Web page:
I have a blood glucose monitor and did a simple study of my own blood glucose, taking a reading every half hour or so all day long, on four different sore-fingered days. Here is the bottom line result, where Day 1 is the next day after taking the DEX the previous evening. The "glucose" value is an average for the whole day, expressed in mg/dL:
|1||40||144||Highest was 193|
|5||40||88||DEX effect must be gone|
|More information about this little personal "study" is detailed in earlier blog posts HERE and HERE. Graphics included. The graph here shows Days 1, 2, & 5 on 40 mg DEX.|
I am NO expert in diabetes, but when Dr. L at Mayo saw the graphics and numbers for Day 1, she reduced my DEX dosage from 40 mg to 20 mg. The glucose spike of 193 mg/dL seemed to be a particularly important factor. Fasting glucose for a non-diabetic should be in the range of 80 to 120, and diabetics are urged to keep their glucose, fasting or not, below 180.
Many diabetics will need insulin shots along with a careful diet, but those of us who are not normally diabetic already have the insulin, except that its effect is inhibited by the DEX. Therefore we need to manage our temporary DEX-induced "diabetes" at least partly through diet. When I asked Dr. L about this, she commented that several of her patients are eating a low-carb diet on DEX day.
Here is a set of dietary principles that I have recently been following, with the help of Sunshine and Sweet Pea (they're the cooks!), on DEX day 1 and, to some extent, on Day 2:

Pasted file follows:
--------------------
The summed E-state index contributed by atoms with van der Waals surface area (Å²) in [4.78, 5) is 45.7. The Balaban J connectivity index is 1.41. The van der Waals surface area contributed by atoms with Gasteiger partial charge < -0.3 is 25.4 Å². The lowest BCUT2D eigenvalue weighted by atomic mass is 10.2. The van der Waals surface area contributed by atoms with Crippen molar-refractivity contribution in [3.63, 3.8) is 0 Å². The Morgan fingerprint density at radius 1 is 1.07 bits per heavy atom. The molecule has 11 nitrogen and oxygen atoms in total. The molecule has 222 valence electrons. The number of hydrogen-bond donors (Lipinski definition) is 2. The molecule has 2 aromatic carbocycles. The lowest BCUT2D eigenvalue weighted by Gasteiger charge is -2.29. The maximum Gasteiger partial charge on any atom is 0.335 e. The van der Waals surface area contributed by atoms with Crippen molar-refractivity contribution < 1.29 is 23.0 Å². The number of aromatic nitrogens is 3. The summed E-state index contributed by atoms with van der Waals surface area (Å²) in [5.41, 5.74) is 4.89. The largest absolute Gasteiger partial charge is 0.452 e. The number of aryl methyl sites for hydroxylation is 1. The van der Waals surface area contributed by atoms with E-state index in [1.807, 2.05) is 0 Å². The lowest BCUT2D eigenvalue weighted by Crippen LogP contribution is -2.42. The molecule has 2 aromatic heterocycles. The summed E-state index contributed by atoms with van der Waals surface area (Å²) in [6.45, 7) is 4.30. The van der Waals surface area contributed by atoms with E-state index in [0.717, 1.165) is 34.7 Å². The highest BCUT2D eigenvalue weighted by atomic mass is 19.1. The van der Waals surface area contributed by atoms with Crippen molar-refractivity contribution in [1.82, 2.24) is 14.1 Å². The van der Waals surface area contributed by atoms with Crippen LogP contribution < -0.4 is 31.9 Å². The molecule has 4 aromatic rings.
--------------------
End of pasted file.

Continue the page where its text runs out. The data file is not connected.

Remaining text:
- Most important: Keep the amount of food modest, because all food raises blood sugar. I do this with Weight Watchers "journaling," but calorie counting would work too;
- Reduce carbohydrates in favor of protein, and good fats such as nut oils, olive oil, and fish oils;
- Prefer carbohydrates with a low glycemic index, to reduce the glucose spike;
- Eat some of the protein and fat first at each meal, because this slows the entire digestive process and thereby moderates the glucose spike;
- Good food: Chicken, fish, vegetables, nuts, eggs, certain fruits and berries, legumes, whole-grain foods; and
- Bad food: Sugar (except fructose), soda, potato, candy, white bread or any relative, (the list goes on).
You might notice that the foods that we eat on the DEX diet are foods that are really good for us anyway, and delicious. Those that are bad are ones that we never eat, ever. We just tilt the balance of protein, fat, and carbohydrates. So except for the protein issue for those with kidney disease, there is no downside to eating like a diabetic for a day or two. The food can be wonderful!
I wholeheartedly invite your comments, pro or con, and I especially hope that you will straighten me out if I have made any errors, or share with us if you have something to add.
Examples of DEX day meals that I have recently eaten. Oh, the suffering that we put ourselves through :-)
Today's DEX lunch: Organic chicken breast, Jim's broccoli, dill cheese, organic strawberries. Weight Watchers points = 6.
Today's DEX salad: Organic romaine, cucumber, avocado, organic cashews, organic strawberries, pecans, organic red wine vinegar. Weight Watchers points = 6.
Yesterday's DEX dinner: Wild-caught Alaskan sockeye salmon, organic lime, Jim's organic beet greens, spinach, and onions, with a few organic raisins, plus orange and mango. Weight Watchers points = 8.